Watsonville, in the Pajaro Valley, has extremely fertile soil and a unique coastal environment with temperate conditions where it is never too hot or too cold. The weather is perfect to grow Tomatero’s wide array of produce including tomatoes, kale, lettuce, fennel, carrots, red leaf butter lettuce, chard, leeks and strawberries. Adriana said she “feels very lucky to be growing here”.
Adriana and Chris embrace the diversity of their organic crops and “rotate them like crazy” and let the soil rest a healthful amount of time before planting again. “Good soil grows good vegetables”.
When Adriana is not busy farming she is also on the boards for the Monterey Farmers Market Association and the Agriculture Institute of Marin.
We are proud to offer products from this outstanding family farm.
When planting large quantities of field crops growers go back and forth as to whether direct seeding or transplants are best. Though direct seeding will result in a stronger and more resilient plant, there is a lot that can go wrong in the early stages that could ruin an entire field. Extreme weather, birds, squirrels and insects are serious dangers for freshly planted seeds as well as a myriad of fungal and antibacterial attacks. Many of these dangers can be mitigated with the use of transplants.
This process involves ordering a large quantity of seed to be planted and grown in large greenhouses at Greenheart Farms, a certified organic transplant facility. The plant is grown until it is a few inches tall, and then conditioned so that it is hardy enough to be transplanted in the fields.
One of the techniques Chris employs in growing zucchini involves covering the soil with black plastic. This plastic deters pests, helps to control weeds, provides protection around a young plant, and encourages its growth by trapping in heat and slowing the evaporation of water in the soil. Look at the difference between these two sections of zucchini that were planted at the same time, one with plastic and one without.
On a different part of the farm, the tomatoes are beginning to ripen. Here’s a preview of what’s going to come. Below we have the Striped German and Cherokee Purple varieties.
These tomatoes will hit the markets soon, try eating them together in a salad to get acquainted with their unique flavor profiles.
Stone fruit season is just beginning. Sweet and juicy white and yellow peaches, nectarines and apricots are arriving by the pallet every day from Burkart Orchards. Burkart grows high-quality organic stone fruit on 65 acres near Dinuba along the northern border of Tulare County about 4 hours south of San Francisco.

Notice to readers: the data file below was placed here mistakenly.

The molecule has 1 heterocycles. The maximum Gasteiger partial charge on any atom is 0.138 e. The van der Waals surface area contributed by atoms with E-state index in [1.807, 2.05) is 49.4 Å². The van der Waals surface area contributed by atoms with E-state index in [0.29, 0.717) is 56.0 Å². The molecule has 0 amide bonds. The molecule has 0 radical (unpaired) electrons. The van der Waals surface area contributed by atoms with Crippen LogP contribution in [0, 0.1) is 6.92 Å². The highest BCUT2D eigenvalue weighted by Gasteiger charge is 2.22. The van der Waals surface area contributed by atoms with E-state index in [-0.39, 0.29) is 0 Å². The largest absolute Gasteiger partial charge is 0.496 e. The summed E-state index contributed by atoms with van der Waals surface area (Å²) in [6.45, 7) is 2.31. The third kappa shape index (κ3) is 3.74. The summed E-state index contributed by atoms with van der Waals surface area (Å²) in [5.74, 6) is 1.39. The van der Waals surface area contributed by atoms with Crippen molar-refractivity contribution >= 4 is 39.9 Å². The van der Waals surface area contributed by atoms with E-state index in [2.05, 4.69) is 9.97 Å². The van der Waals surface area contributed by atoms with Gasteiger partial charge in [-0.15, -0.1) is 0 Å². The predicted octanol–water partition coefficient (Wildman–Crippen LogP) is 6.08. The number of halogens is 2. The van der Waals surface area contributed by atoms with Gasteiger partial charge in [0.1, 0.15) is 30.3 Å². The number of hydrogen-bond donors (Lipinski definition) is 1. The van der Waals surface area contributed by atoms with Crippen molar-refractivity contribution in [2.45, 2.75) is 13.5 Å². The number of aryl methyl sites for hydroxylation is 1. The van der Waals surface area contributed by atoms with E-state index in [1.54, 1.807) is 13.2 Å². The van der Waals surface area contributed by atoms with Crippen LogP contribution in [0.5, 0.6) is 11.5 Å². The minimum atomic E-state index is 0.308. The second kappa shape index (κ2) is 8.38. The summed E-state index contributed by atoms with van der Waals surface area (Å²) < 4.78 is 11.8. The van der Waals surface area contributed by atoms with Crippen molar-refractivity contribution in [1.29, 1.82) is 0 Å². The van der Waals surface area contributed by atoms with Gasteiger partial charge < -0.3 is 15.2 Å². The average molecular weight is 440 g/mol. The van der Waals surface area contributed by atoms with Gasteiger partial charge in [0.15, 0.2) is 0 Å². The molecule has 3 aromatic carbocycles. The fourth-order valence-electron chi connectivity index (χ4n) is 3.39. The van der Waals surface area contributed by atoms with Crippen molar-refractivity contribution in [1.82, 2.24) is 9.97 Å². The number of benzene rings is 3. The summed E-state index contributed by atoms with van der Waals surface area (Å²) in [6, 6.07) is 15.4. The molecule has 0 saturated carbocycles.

Richard Burkart, along with many growers, spends extra time focusing on the quality of his stone fruit. In order to ensure he is getting the ripest fruit, Richard makes several picks of each variety in the orchard to get the fruit at their optimum ripeness with the highest sugar levels for shipping.
If you have ever bought a piece of stone fruit and it just never had the sweetness you expected, it could be that it was picked before it was mature. As a consumer, I have learned that this inconsistency can point to a single pick by the grower. Orchards are made up of different varieties which will ripen at different times. To save on labor costs a single variety may be harvested in one pick, rather than multiple pickings of the fruit as it reaches maturity.
Ask your produce department for a taste of that peach, nectarine or apricot so you know what you’re buying. Smell the fruit, it should smell aromatic and sweet. Check the area around the stem, you don’t want it to be green. You also don’t want any bruising on the fruit or wrinkly skin.
Cosmetically, stone fruit might not always look perfect. There may be some scarring on the fruit which is natural. The fruit may be growing against a branch or a leaf which makes an imprint on the fruit. This won’t affect the flavor of the fruit one bit. It is just a gentle reminder that you are eating something grown from the earth.
The biggest difference between nectarines and peaches is the lack of fuzz on the skin. Nectarines are usually smaller, more aromatic and sweeter than peaches and the skin is a deeper red color. Stone fruit usually ripens up at room temperature within 2-3 days and will give slightly to the touch when they are ready to eat.
Don’t miss out on the first delicious stone fruit of the season! Stone fruit is delicious out of hand, sliced up and topped with organic whipped cream or bake the fruit in a cobbler and serve drizzled with fresh cold organic cream.